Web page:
We are in the middle of a record-breaking summer draught. The news from Weather Channel warns that pets and livestock need plenty of water and shade to make it through the day. I leave water out side in bowls for my multiple rescued wild cats and turn the air conditioner down a little cooler for my Cocker Spaniel. Assuring myself all is well, I hike to the store and see a German Sheppard pup tied to a shade tree beside a brilliant blue kids swimming pool. It seems like a perfect pet friendly scene. The neatly repaired ranch style house behind the dog seems to belong to a caring family. But as I get closer to the walk before the house, the pup seems stressed as he pulls against his chain. His shrill bark seems as if calling for help. The pool is empty and from the dry green mold stain on the bottom of it, as well as the upturned water bowl with no sign of moisture on the soil, this pup has been without a cool drink a long time. I listen for sounds within the house and it seems empty. After a quick hike to the store, I return home, fill a pail with water and drive it sloshing in the back seat to the German Sheppard pup. As I haul the pail to him, he looks at me with “YES!” in his eyes, and drinks. Here is where I am torn. Any family can have a bad day when waking up late is the priority of getting the children ready, dropped off at school, and making it on time to work. Pets can be unintentionally forgotten in times of human anxiety. I made it a point to keep track of the dog and his care through daily check ups. What I did not realize is so had half the town, who on seeing this stunning black German Sheppard lying in his own poop with out water or food, was beginning to send threatening notes to his owners.
During rain storms I can’t sleep thinking about the dog and wonder if he is howling in the storm to deaf ears. I begin to notice he is never in the house, his pool never filled, nor his bowl with water. I make up my mind to meet his owners and at least offer them a dog house. With a smile and goods intentions I walk up the sidewalk past the pup, scratch his ears, and approach the door. A young man opens cautiously to me, “Yes?”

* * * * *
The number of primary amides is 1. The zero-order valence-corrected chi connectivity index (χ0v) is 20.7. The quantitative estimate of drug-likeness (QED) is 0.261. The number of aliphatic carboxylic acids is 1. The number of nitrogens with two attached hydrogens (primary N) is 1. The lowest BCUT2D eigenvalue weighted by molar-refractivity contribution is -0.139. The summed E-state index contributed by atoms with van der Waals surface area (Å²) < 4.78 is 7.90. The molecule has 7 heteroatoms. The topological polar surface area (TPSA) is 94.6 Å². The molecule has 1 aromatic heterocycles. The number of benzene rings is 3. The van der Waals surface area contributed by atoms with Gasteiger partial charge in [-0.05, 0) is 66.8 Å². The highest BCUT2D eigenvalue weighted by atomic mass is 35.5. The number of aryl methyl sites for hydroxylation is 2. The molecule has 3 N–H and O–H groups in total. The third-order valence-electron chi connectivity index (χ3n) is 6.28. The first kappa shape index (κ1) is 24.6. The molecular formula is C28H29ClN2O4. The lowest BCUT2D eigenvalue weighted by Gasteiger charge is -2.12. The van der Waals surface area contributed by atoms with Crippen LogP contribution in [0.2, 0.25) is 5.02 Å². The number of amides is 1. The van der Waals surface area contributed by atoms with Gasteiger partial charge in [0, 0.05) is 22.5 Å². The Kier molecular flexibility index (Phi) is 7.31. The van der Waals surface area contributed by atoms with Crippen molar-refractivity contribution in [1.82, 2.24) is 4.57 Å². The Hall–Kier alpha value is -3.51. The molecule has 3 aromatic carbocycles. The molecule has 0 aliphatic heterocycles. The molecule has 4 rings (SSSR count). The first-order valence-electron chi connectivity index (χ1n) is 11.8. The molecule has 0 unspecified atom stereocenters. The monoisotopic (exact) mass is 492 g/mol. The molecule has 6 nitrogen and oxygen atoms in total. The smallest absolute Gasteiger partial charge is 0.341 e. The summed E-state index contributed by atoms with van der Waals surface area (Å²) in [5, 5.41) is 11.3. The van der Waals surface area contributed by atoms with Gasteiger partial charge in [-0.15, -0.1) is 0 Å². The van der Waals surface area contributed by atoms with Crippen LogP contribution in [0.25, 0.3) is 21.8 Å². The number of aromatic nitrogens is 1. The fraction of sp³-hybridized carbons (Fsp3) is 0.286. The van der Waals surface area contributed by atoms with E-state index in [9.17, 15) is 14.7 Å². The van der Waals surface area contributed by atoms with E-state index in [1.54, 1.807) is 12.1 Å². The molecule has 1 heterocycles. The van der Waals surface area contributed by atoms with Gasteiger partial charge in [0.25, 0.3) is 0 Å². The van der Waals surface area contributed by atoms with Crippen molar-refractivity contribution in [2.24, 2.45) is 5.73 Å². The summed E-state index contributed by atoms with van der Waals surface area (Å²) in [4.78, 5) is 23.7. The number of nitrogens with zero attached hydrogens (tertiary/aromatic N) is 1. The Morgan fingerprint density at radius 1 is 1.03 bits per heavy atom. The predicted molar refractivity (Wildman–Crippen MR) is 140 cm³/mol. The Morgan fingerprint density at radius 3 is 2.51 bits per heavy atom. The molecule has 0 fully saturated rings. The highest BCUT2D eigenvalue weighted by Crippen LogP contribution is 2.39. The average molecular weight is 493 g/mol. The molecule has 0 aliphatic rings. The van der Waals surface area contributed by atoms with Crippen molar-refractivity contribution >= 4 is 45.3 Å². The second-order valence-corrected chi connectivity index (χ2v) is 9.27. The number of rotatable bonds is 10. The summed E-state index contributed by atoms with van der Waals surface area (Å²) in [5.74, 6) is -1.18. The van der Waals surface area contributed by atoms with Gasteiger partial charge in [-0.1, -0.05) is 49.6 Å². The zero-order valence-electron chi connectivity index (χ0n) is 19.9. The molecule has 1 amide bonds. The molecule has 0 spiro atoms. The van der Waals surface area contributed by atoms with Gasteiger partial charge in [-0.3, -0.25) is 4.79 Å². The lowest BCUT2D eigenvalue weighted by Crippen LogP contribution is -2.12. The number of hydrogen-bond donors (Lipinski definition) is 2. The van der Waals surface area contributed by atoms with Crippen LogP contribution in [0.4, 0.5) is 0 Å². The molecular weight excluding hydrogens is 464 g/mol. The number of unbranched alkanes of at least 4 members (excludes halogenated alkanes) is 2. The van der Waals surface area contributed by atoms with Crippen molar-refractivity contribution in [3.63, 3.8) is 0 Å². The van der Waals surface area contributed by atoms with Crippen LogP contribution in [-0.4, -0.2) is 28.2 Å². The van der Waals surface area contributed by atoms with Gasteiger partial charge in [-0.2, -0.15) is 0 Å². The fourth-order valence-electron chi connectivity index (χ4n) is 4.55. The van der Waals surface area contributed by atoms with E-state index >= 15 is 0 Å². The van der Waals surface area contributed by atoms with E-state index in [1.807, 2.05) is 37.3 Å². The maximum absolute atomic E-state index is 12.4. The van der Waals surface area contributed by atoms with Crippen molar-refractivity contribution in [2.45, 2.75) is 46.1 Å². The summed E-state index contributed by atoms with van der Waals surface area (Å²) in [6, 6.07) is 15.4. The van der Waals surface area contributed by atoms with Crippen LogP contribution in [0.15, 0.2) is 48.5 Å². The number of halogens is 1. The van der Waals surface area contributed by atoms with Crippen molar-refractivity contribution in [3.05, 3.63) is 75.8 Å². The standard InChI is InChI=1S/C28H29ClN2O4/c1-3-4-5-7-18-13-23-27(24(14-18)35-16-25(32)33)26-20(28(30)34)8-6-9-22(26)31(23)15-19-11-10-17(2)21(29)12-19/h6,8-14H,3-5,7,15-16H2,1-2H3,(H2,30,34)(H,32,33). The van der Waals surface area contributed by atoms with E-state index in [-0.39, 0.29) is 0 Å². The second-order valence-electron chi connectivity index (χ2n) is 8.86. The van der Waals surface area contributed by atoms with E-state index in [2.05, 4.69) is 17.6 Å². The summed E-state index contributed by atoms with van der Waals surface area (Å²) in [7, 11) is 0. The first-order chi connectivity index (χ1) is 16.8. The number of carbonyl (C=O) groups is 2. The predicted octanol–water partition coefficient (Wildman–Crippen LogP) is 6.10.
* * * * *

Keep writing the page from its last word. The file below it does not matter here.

“Hi, I’m your neighbor and in love with your beautiful dog. He really needs shelter and I have a spare dog house. Would you take it?” I see a young woman with a baby who looks back at me with daggers. I have over stepped my boundaries and my voice sounds scolding to me. The young man looks back at her, “Honey?” She shrugs her shoulders impatiently and its clear the answer is no in her body language. He obeys her silent communication.
“We bring our dog in on bad days and really don’t need a dog house.” he says. At this point I lose my calm.
“No you don’t. I have been bringing water because he never has any, and he is always outside.” The young man’s face turns crimson and he turns nervously towards his wife. Had she been telling him a different story? And now I know that she is inside the house watching me as I bring water to the dog.
“Yeah, well thanks.” he says, and closes the door. After that day the dog disappears. I pray that he is safe and happy inside the house now, but on a walk a month later I see the Sheppard tied to an old back yard shed, so thin his hip bones and spine can be seen. He doesn’t bark as he has a shock collar on, and now when he sees me walk towards him he is afraid and growling. I throw a giant bone to him from the alley. Nervously, head down, ears back and fur bristled he nervously grabs the bone and runs to the shed. The next day he is chained in front of the house like the old days.
I have learned a lesson from all of this. My way of speaking to this couple had been unacceptable. I had treated them, unconsciously, as if they were bad people and to punish me, they had acted out through the very dog I tried to help. I make attempts to speak softer, and listen to the couple. In the process we have grown to use the dog as our conversation focus, who looks happily between our faces as we speak, and now trusts me. Why is it we can be patient for the bad behaviour of animals, and train them, but not treat the people in our lives who need our reinforcement? From civil and caring communication I have become like a visiting aunt and their dog is an active family member more often. Everyone wins. I found out the young man had served in armed forces. I told his wife how much their magnificent dog represented Sheppards that risked their lives in battle fields and the police force. I am allowed to walk the dog now. Most of all I have learned the valuable lesson that communication makes in negative pet situations. Though this does not always happen, and there are genuine cases of neglect that can’t be fixed, try kind communication first before angry self riotous words..